He seeth iniquity also, even though he consider it not.

But vain man is void of understanding,

Yea, man is born as a wild ass’s colt."

The things Zophar said in this passage were just as applicable to himself as they were to Job; but men with a plank in their own eye love to gouge for the mote in their brother’s eye. In the last analysis, God Himself finally opened his lips, as Zophar suggested in Job 11:5, flatly declaring that Zophar and Job’s other friends had not spoken "that which was right" about God (Job 42:7). How wrong he was!

Some of the generalities Zophar here uttered about God were of course true; but his thinly veiled suggestions that Job was ignorant (Job 11:8), that he could not hinder God (Job 11:10), that Job was one of the "false men" (Job 11:11), that God could see Job’s sin (Job 11:11), that Job was a vain man void of understanding (Job 11:12), and that he was as ignorant as a wild ass’s colt (Job 11:12) - all of this speech by Zophar must have been a very bitter thing for Job to hear.

Zophar had pretended to know that Job was a sinner, but without any evidence whatever. "So in these verses (Job 11:7-12), Zophar supported his charges by appealing to God’s infinity"!

The greatest insult of all from Zophar is in Job 11:12, which in the RSV is rendered thus: A stupid man will get understanding when a wild ass’s colt is born a man. "This is a statement of the utter impossibility of a stupid man’s attaining wisdom."

E.M. Zerr:

Job 11:7. Job never made any such claim as was implied by this question. Not knowing all about God would not prevent him from knowing more than did his friends.

Job 11:8. Hell is from a word that has a figurative meaning in this place intended to represent the opposite of heaven. The idea is that God is higher and deeper than all other beings or things.

Job 11:9. This verse was said for the same purpose as the preceding one. But Job already believed what it said and thus the remarks of Zophar were unnecessary.

Job 11:10. The ability of God to control things is the subject of the forepart of the verse. In view of his great might it would be foolish to attempt any hindrance to the Lord, a truth known to Job as well as to Zophar.

Job 11:11. God knows all about vain or empty men and can see through all their wickedness in whatever form it may exist.

Job 11:12. Some men are as vain or empty as a wild ass’s colt, yet they will pretend to be wise. This was said as a reproach upon Job but was false.

Verses 13-20

Job 11:13-20

Job 11:13-20

ZOPHAR PROMISES RESTORATION IF JOB WILL CONFESS AND REPENT

"If thou set thy heart aright,

And stretch out thy hands toward him;

If iniquity be in thy hand, put it away,

And let righteousness dwell in thy tents.

Surely then shalt thou lift up thy face without spot;

Yea, thou shalt be steadfast, and shalt not fear:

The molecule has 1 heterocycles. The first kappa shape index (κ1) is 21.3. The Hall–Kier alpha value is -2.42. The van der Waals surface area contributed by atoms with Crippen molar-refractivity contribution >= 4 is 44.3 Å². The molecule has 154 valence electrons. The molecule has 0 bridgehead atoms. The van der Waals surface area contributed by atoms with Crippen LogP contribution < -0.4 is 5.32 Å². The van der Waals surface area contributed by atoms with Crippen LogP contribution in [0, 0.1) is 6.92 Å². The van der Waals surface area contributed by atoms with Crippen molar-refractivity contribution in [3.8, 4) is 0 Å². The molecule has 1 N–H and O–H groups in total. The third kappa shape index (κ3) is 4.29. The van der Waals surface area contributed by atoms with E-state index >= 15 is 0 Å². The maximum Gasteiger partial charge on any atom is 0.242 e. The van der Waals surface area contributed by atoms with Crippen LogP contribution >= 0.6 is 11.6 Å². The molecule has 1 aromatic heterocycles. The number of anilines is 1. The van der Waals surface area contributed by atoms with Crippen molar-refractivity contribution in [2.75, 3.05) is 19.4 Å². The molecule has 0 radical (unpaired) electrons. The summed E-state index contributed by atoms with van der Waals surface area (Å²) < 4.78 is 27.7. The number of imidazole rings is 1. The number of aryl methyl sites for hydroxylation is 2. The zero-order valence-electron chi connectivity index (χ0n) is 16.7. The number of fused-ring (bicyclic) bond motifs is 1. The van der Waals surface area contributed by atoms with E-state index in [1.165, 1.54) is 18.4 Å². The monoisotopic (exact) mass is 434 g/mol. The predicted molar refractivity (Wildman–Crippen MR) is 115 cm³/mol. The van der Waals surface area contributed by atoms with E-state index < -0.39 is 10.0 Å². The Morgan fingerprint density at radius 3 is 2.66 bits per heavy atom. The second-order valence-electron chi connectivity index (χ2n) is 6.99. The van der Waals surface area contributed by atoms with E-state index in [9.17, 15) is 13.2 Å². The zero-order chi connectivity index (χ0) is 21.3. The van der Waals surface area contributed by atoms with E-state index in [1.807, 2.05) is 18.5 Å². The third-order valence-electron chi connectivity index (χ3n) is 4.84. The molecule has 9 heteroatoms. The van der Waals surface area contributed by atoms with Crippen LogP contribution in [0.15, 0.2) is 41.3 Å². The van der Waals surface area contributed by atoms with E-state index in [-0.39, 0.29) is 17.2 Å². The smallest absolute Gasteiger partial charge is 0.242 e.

For thou shalt forget thy misery;

Thou shalt remember it as waters that are passed away.

And thy life shall be clearer than the noonday;

though there be darkness, it shall be as the morning.

And thou shalt be secure because there is hope;

Yea, thou shalt search about thee, and shalt take thy rest in safety.

And thou shalt lie down, and none shall make thee afraid;

Yea, many shall make suit unto thee.

But the eyes of the wicked shall fail,

And they shall have no way to flee;

and their hope shall be the giving up of the ghost."

"If thou set thy heart aright" (Job 11:13). "The word thou in this place is emphatic, carrying the implication that, "If thou with all thy wickedness, if even thou, wilt abandon it, thou shalt be restored."

"Though there be darkness, it shall be as the morning" (Job 11:17). "This is a remarkable antithesis to what Job had said back in Job 10:21 f. Job’s future need not be a day of darkness whose very noon is night." It may be, if only Job will confess and repent, a brighter day than any ordinary day at noon, "Whose very night is as bright as the morning."

What comfort could such an exhortation have been to a man who knew nothing that he could confess and whose repentance, if he had pretended any, would have been the utmost hypocrisy?

We cannot escape the conviction that Satan here played one of his trump cards in his vain effort to shake the integrity of Job. Zophar and the other friends of Job, of course, were unaware that they, in these confrontations, were primary agents of the devil himself.

E.M. Zerr:

Job 11:13-15. This paragraph is a concise and direct statement of the position of the friends of Job. He was being afflicted for his sins, and if he would repent and make proper amends he would restore himself in the sight of God.

Job 11:16. After Job would have restored himself to God’s favor by proper acknowledgment, he would feel so good that all his past misery would be forgotten.

Job 11:17-18. Zophar unconsciously uttered a prophetic statement of the final state of Job. (Job 42:12.) But that state did not come to him as a result of doing what the three friends were demanding of him.

Job 11:19. Many shall make suit unto thee. This was another unconscious prophecy and the fulfillment may be seen in Job 42:8.

Job 11:20. This was a true statement but had no bearing on Job’s case. The friends of Job made so many remarks that were unrelated to the controversy under consideration, and the real issue was thereby thrown into confusion.

Bibliographical Information
"Commentary on Job 11". "Old & New Testament Restoration Commentary". https://www.studylight.org/commentaries/eng/onr/job-11.html.